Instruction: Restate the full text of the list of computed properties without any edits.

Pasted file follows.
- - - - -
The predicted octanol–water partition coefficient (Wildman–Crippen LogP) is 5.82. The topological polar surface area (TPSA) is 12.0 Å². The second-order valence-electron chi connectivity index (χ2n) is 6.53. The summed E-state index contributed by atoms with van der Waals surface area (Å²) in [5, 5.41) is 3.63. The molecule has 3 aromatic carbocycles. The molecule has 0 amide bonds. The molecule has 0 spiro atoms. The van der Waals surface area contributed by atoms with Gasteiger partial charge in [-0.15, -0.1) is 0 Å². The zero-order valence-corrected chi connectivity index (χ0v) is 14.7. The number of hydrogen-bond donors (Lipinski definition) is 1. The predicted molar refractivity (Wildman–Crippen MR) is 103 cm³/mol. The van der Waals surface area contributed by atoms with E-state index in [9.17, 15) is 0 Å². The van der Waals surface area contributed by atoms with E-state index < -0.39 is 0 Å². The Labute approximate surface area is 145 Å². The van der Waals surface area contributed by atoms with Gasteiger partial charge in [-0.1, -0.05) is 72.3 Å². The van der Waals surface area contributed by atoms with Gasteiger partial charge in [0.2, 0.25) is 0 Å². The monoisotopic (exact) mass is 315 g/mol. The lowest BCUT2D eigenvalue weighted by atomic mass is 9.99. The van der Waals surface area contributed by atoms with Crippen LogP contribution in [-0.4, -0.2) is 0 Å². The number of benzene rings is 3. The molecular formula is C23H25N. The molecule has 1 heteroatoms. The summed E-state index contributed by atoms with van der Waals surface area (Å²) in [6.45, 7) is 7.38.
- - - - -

The predicted octanol–water partition coefficient (Wildman–Crippen LogP) is 5.82. The topological polar surface area (TPSA) is 12.0 Å². The second-order valence-electron chi connectivity index (χ2n) is 6.53. The summed E-state index contributed by atoms with van der Waals surface area (Å²) in [5, 5.41) is 3.63. The molecule has 3 aromatic carbocycles. The molecule has 0 amide bonds. The molecule has 0 spiro atoms. The van der Waals surface area contributed by atoms with Gasteiger partial charge in [-0.15, -0.1) is 0 Å². The zero-order valence-corrected chi connectivity index (χ0v) is 14.7. The number of hydrogen-bond donors (Lipinski definition) is 1. The predicted molar refractivity (Wildman–Crippen MR) is 103 cm³/mol. The van der Waals surface area contributed by atoms with E-state index in [9.17, 15) is 0 Å². The van der Waals surface area contributed by atoms with E-state index < -0.39 is 0 Å². The Labute approximate surface area is 145 Å². The van der Waals surface area contributed by atoms with Gasteiger partial charge in [-0.1, -0.05) is 72.3 Å². The van der Waals surface area contributed by atoms with Gasteiger partial charge in [0.2, 0.25) is 0 Å². The monoisotopic (exact) mass is 315 g/mol. The lowest BCUT2D eigenvalue weighted by atomic mass is 9.99. The van der Waals surface area contributed by atoms with Crippen LogP contribution in [-0.4, -0.2) is 0 Å². The number of benzene rings is 3. The molecular formula is C23H25N. The molecule has 1 heteroatoms. The summed E-state index contributed by atoms with van der Waals surface area (Å²) in [6.45, 7) is 7.38.